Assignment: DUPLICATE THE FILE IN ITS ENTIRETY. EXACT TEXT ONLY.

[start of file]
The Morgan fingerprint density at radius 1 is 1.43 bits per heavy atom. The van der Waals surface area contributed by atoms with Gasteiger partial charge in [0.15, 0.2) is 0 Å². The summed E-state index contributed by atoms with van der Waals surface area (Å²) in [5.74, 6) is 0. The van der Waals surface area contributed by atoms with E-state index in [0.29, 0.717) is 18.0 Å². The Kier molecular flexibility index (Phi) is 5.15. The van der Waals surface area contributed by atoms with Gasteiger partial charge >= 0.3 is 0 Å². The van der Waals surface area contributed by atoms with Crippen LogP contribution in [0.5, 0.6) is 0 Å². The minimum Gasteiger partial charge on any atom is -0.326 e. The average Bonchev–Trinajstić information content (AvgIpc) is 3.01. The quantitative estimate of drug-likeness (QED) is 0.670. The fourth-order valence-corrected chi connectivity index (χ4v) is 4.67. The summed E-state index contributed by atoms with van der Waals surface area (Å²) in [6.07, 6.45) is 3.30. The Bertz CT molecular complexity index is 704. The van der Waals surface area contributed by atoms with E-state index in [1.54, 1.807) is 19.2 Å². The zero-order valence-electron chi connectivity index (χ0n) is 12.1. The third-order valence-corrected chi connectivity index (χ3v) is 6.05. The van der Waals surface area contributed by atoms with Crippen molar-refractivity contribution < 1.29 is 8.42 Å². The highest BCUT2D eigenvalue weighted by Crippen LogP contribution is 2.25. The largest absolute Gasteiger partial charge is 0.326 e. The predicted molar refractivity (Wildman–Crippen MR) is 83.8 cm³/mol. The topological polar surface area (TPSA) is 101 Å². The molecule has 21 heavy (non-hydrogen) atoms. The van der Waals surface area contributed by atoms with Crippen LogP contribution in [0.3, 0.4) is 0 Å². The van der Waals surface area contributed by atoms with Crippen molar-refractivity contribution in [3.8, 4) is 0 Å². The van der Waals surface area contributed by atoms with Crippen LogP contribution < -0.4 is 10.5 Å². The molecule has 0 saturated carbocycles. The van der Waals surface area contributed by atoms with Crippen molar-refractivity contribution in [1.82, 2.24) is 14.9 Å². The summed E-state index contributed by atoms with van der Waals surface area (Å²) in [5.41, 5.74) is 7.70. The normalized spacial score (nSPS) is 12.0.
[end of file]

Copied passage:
The Morgan fingerprint density at radius 1 is 1.43 bits per heavy atom. The van der Waals surface area contributed by atoms with Gasteiger partial charge in [0.15, 0.2) is 0 Å². The summed E-state index contributed by atoms with van der Waals surface area (Å²) in [5.74, 6) is 0. The van der Waals surface area contributed by atoms with E-state index in [0.29, 0.717) is 18.0 Å². The Kier molecular flexibility index (Phi) is 5.15. The van der Waals surface area contributed by atoms with Gasteiger partial charge >= 0.3 is 0 Å². The van der Waals surface area contributed by atoms with Crippen LogP contribution in [0.5, 0.6) is 0 Å². The minimum Gasteiger partial charge on any atom is -0.326 e. The average Bonchev–Trinajstić information content (AvgIpc) is 3.01. The quantitative estimate of drug-likeness (QED) is 0.670. The fourth-order valence-corrected chi connectivity index (χ4v) is 4.67. The summed E-state index contributed by atoms with van der Waals surface area (Å²) in [6.07, 6.45) is 3.30. The Bertz CT molecular complexity index is 704. The van der Waals surface area contributed by atoms with E-state index in [1.54, 1.807) is 19.2 Å². The zero-order valence-electron chi connectivity index (χ0n) is 12.1. The third-order valence-corrected chi connectivity index (χ3v) is 6.05. The van der Waals surface area contributed by atoms with Crippen molar-refractivity contribution < 1.29 is 8.42 Å². The highest BCUT2D eigenvalue weighted by Crippen LogP contribution is 2.25. The largest absolute Gasteiger partial charge is 0.326 e. The predicted molar refractivity (Wildman–Crippen MR) is 83.8 cm³/mol. The topological polar surface area (TPSA) is 101 Å². The molecule has 21 heavy (non-hydrogen) atoms. The van der Waals surface area contributed by atoms with Crippen LogP contribution in [0.3, 0.4) is 0 Å². The van der Waals surface area contributed by atoms with Crippen molar-refractivity contribution in [3.8, 4) is 0 Å². The van der Waals surface area contributed by atoms with Crippen LogP contribution < -0.4 is 10.5 Å². The molecule has 0 saturated carbocycles. The van der Waals surface area contributed by atoms with Crippen molar-refractivity contribution in [1.82, 2.24) is 14.9 Å². The summed E-state index contributed by atoms with van der Waals surface area (Å²) in [5.41, 5.74) is 7.70. The normalized spacial score (nSPS) is 12.0.